The I Spy Nature exhition at National Museum Cardiff will run until 3rd January 2016.
Cardiff Bay Beach/Traeth Bae Caerdydd wasn’t the only taste of the sea for people visiting Cardiff yesterday. Museum Scientists brought the seashore to museum visitors in one of our Natural Science family workshops. These drop-in sessions aim to give visitors a taste of the wildlife that you can find on your doorstep, in woodland, on meadows…or in this case on the seashore.
More than 140 visitors looked down microscopes at seaweed, found out where on the shore different animals like to live, and sorted through many kinds of molluscs (such as top shells, periwinkles, slipper limpets, whelks, limpets, mussels), sea worms, starfish and sea urchins from the museum’s collections. Few people could resist popping the ‘bubble-wrap seaweed’ (Bladder Wrack) or counting the air bladders on the Egg Wrack to see how old it was. They found out which seaweed is used to make laverbread and which is used in their ice-cream!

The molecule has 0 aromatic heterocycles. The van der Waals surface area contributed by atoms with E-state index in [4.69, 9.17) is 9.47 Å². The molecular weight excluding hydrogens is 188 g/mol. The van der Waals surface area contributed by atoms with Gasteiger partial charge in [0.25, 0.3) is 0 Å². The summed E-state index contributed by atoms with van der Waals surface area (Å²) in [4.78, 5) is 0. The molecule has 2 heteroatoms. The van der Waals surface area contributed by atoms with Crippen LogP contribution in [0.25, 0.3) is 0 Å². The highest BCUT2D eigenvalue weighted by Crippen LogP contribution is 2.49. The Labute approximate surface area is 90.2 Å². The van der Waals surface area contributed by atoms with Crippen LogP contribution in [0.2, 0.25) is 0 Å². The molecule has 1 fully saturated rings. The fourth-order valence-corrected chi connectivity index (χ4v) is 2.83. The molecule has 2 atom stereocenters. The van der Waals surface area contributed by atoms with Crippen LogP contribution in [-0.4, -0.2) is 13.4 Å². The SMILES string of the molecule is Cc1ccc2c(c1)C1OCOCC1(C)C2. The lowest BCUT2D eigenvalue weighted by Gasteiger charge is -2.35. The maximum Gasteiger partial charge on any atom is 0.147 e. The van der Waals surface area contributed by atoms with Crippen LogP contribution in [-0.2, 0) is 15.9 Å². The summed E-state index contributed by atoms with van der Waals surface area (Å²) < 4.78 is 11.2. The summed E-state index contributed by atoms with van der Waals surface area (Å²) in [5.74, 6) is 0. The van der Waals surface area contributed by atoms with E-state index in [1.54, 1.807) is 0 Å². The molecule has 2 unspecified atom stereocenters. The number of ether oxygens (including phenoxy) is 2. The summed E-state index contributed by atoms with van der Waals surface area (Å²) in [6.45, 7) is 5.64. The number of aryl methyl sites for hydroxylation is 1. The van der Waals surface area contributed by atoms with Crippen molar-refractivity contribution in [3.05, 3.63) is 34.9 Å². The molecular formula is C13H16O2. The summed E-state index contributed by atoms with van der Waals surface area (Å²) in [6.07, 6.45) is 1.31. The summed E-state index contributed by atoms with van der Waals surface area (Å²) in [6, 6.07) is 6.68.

With over 870 miles of stunning coastline, Wales is a great place to explore the seashore. We hope that some of our visitors can get outside and discover some of the animals and plants for themselves.
Deep beneath the ocean surface, where no sunlight can penetrate, there are areas so hot, volatile and toxic that it's hard to believe life can exist...but it does, and often in abundance. It is exactly this kind of hostile environment that one of our most recent natural history acquisitions came from, a spectacular marine snail called the 'scaly-foot gastropod', or for those of you who like Greek and Latin, Chrysomallon squamiferum Chen, Linse, Copley & Rogers, 2015 (fig. 1). It comes from depths of 2785m, living on the edge of hydrothermal vents and black smokers that reach temperatures of 300-400°C. This is certainly not your average snail...